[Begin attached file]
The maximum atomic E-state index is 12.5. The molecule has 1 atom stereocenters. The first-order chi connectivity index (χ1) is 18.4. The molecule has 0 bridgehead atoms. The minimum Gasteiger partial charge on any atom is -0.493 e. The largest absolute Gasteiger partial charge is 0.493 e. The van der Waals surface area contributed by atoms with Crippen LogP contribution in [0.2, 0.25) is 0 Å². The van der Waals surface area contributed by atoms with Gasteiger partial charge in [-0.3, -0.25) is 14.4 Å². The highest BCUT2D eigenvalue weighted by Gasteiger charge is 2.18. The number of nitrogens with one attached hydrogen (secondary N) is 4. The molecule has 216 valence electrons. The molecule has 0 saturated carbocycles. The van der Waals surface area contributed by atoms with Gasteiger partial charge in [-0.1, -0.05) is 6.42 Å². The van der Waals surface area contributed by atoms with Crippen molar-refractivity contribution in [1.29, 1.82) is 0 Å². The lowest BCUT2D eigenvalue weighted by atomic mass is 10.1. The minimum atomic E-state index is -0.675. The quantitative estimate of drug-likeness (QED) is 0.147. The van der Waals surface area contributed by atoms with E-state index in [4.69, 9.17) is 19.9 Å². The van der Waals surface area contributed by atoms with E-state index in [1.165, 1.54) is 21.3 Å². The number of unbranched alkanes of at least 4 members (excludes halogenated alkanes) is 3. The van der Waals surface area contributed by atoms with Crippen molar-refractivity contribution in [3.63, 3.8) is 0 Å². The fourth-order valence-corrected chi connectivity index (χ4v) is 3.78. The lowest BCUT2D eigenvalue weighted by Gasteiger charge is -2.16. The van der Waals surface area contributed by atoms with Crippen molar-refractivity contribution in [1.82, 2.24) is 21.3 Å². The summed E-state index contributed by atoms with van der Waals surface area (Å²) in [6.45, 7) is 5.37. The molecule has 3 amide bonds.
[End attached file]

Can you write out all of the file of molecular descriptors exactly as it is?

The maximum atomic E-state index is 12.5. The molecule has 1 atom stereocenters. The first-order chi connectivity index (χ1) is 18.4. The molecule has 0 bridgehead atoms. The minimum Gasteiger partial charge on any atom is -0.493 e. The largest absolute Gasteiger partial charge is 0.493 e. The van der Waals surface area contributed by atoms with Crippen LogP contribution in [0.2, 0.25) is 0 Å². The van der Waals surface area contributed by atoms with Gasteiger partial charge in [-0.3, -0.25) is 14.4 Å². The highest BCUT2D eigenvalue weighted by Gasteiger charge is 2.18. The number of nitrogens with one attached hydrogen (secondary N) is 4. The molecule has 216 valence electrons. The molecule has 0 saturated carbocycles. The van der Waals surface area contributed by atoms with Gasteiger partial charge in [-0.1, -0.05) is 6.42 Å². The van der Waals surface area contributed by atoms with Crippen molar-refractivity contribution in [1.29, 1.82) is 0 Å². The lowest BCUT2D eigenvalue weighted by atomic mass is 10.1. The minimum atomic E-state index is -0.675. The quantitative estimate of drug-likeness (QED) is 0.147. The van der Waals surface area contributed by atoms with E-state index in [4.69, 9.17) is 19.9 Å². The van der Waals surface area contributed by atoms with E-state index in [1.165, 1.54) is 21.3 Å². The number of unbranched alkanes of at least 4 members (excludes halogenated alkanes) is 3. The van der Waals surface area contributed by atoms with Crippen molar-refractivity contribution in [3.63, 3.8) is 0 Å². The fourth-order valence-corrected chi connectivity index (χ4v) is 3.78. The lowest BCUT2D eigenvalue weighted by Gasteiger charge is -2.16. The van der Waals surface area contributed by atoms with Crippen molar-refractivity contribution in [1.82, 2.24) is 21.3 Å². The summed E-state index contributed by atoms with van der Waals surface area (Å²) in [6.45, 7) is 5.37. The molecule has 3 amide bonds.